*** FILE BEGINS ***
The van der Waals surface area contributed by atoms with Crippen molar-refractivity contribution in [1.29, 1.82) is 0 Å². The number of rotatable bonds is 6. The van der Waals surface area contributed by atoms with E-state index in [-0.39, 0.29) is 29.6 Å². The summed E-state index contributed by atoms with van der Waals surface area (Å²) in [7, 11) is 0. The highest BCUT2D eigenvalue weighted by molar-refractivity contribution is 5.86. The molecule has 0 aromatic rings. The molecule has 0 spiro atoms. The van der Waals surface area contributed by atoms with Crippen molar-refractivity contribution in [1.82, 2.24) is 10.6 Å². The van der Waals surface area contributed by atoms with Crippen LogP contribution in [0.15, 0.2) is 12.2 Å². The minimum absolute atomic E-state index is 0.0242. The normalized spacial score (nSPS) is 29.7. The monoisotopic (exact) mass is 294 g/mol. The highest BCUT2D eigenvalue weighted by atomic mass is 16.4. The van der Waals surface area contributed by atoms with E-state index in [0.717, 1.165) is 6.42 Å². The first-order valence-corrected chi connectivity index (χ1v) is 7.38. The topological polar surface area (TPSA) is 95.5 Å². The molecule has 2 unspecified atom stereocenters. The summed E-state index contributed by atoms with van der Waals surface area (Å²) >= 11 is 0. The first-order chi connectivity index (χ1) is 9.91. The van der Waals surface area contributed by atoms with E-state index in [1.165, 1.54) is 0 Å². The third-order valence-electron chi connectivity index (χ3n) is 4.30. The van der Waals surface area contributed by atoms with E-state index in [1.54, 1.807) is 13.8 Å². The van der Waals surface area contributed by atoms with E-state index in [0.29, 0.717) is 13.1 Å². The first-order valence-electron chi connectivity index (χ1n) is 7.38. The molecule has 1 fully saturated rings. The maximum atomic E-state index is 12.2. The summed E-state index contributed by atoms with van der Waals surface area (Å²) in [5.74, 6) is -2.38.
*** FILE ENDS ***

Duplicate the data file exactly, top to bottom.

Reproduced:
The van der Waals surface area contributed by atoms with Crippen molar-refractivity contribution in [1.29, 1.82) is 0 Å². The number of rotatable bonds is 6. The van der Waals surface area contributed by atoms with E-state index in [-0.39, 0.29) is 29.6 Å². The summed E-state index contributed by atoms with van der Waals surface area (Å²) in [7, 11) is 0. The highest BCUT2D eigenvalue weighted by molar-refractivity contribution is 5.86. The molecule has 0 aromatic rings. The molecule has 0 spiro atoms. The van der Waals surface area contributed by atoms with Crippen molar-refractivity contribution in [1.82, 2.24) is 10.6 Å². The van der Waals surface area contributed by atoms with Crippen LogP contribution in [0.15, 0.2) is 12.2 Å². The minimum absolute atomic E-state index is 0.0242. The normalized spacial score (nSPS) is 29.7. The monoisotopic (exact) mass is 294 g/mol. The highest BCUT2D eigenvalue weighted by atomic mass is 16.4. The van der Waals surface area contributed by atoms with E-state index in [0.717, 1.165) is 6.42 Å². The first-order valence-corrected chi connectivity index (χ1v) is 7.38. The topological polar surface area (TPSA) is 95.5 Å². The molecule has 2 unspecified atom stereocenters. The summed E-state index contributed by atoms with van der Waals surface area (Å²) >= 11 is 0. The first-order chi connectivity index (χ1) is 9.91. The van der Waals surface area contributed by atoms with E-state index in [1.165, 1.54) is 0 Å². The third-order valence-electron chi connectivity index (χ3n) is 4.30. The van der Waals surface area contributed by atoms with E-state index in [1.54, 1.807) is 13.8 Å². The van der Waals surface area contributed by atoms with E-state index in [0.29, 0.717) is 13.1 Å². The first-order valence-electron chi connectivity index (χ1n) is 7.38. The molecule has 1 fully saturated rings. The maximum atomic E-state index is 12.2. The summed E-state index contributed by atoms with van der Waals surface area (Å²) in [5.74, 6) is -2.38.